In Christianity, Satan is considered the being...

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We’re often asked, if Christ has returned in
70 AD?, What happened to Satan This is a
great question.

Many want to know the whereabouts of the
Diabolos, the wicked one.

If there are two questions that plague the
minds of Christians they are:

“Where did Satan come from, where is he now,
and or where did he go? These are great
Bible questions.

Who wouldn’t want to know where their chief enemy was? No surprise visits


The answer to the first question is rather simple. Satan came from God. What? Yes, that’s true. Satan came from God who is the Creator of all things. At least, that’s my take on it. Now before we jump the gun, consider:

Man also came from God, but God is not responsible for what man makes of himself through his own choices. That, man will have to own up to.

“Truly, this only I have found: That God made man upright, but they have sought out many schemes.” (Eccl. 7:29)

Also, Whoever therefore wants to be a freind of the world makes himself an enemy of God. (Jas. 4:4)

Thus, the scriptures say that God has made man upright, but he (man) has sought out many ways to remake himself (good or bad).

In other words, man made choices that have consequences on who he is and becomes. Simple enough.

Likewise, God created Satan who also had choices about who he became. That God created all things is affirmed very clearly.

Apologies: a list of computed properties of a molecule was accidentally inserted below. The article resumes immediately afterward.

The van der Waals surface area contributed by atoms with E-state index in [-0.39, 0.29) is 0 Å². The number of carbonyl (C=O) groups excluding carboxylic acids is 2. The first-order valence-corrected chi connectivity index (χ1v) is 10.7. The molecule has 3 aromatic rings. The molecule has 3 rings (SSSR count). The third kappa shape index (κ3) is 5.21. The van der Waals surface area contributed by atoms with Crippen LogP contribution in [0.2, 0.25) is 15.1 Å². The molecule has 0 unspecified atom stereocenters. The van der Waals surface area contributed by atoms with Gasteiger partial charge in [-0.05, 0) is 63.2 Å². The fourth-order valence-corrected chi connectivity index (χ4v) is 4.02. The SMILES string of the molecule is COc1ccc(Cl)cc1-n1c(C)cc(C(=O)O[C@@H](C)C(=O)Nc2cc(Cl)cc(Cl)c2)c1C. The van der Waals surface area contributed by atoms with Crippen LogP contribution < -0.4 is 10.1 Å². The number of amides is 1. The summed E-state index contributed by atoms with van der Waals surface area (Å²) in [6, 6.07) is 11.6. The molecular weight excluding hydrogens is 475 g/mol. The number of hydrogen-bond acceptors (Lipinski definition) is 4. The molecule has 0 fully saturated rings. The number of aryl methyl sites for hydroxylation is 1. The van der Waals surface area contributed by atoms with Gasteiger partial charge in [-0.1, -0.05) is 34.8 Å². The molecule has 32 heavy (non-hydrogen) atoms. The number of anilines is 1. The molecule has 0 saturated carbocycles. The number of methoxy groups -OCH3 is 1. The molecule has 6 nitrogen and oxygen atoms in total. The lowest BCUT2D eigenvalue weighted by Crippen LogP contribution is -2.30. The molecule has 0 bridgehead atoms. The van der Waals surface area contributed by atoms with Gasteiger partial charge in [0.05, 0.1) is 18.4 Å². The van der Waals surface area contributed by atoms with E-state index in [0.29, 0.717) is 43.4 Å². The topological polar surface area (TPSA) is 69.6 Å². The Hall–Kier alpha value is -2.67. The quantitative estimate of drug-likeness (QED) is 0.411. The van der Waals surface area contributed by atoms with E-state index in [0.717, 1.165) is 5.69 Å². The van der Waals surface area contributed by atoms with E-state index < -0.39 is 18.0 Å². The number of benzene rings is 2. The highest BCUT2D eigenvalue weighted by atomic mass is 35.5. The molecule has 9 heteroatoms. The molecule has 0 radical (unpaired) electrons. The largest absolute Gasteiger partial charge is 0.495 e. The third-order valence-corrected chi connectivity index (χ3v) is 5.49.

“All were made through Him, and without Him nothing was made that was made.” (John 1:3) Satan is a created being, made by God.

However, Satan also had a part in making himself. The scriptures state that he did not abide in the truth.

“He who sins is of the devil, for the devil has sinned from the begining. For this purpose the Son of God was manifested, that He might destroy the works of the devil.” (1 John 3:8).

The text is very precise in its statement. It says the devil has sinned “from” the beginning. The word “from” is a preposition translated from “apo” in the Greek, which means at a point a way from, a point of departure. Thus, at some time or point away from the beginning (creation), Satan sinned.

It was not a pre-creation event, but a post creation one. This compares with another text citing the activity of Satan.

“…He was a murderer from the beginning, and does not stand in the truth…” (John 8:44). John, therefore repeated the words of Christ concerning the origin of Satan’s evil.

All his activity is “from” i.e. at a point away from the beginning.

What caused Satan’s fall? Other texts suggest it was pride, 1 Tim. 3:7. Maybe he was power hungry.  Nevertheless the scriptures simply give us enough facts to understand that he was created by God and chose to become evil.

Now, let’s go to the other side of the question, the end.

If Christ Returned in 70 AD, What Happened to Satan?

It is clear to most Bible students that God planned the destruction of Satan very early in the scheme of redemption. ”And I will put enmity between you and the woman and between your seed and her Seed; He shall bruise your head and you shall bruise His heel.” (Gen. 3:15)

This is a prophecy which foretold the destruction of Satan. His head would be crushed by the “Seed” of the woman (i.e. by Christ), as a man crushes the head of a serpent to kill it.

Remember above, its states the Son of God was manifested that he might destroy the works of the devil, i.e. sin.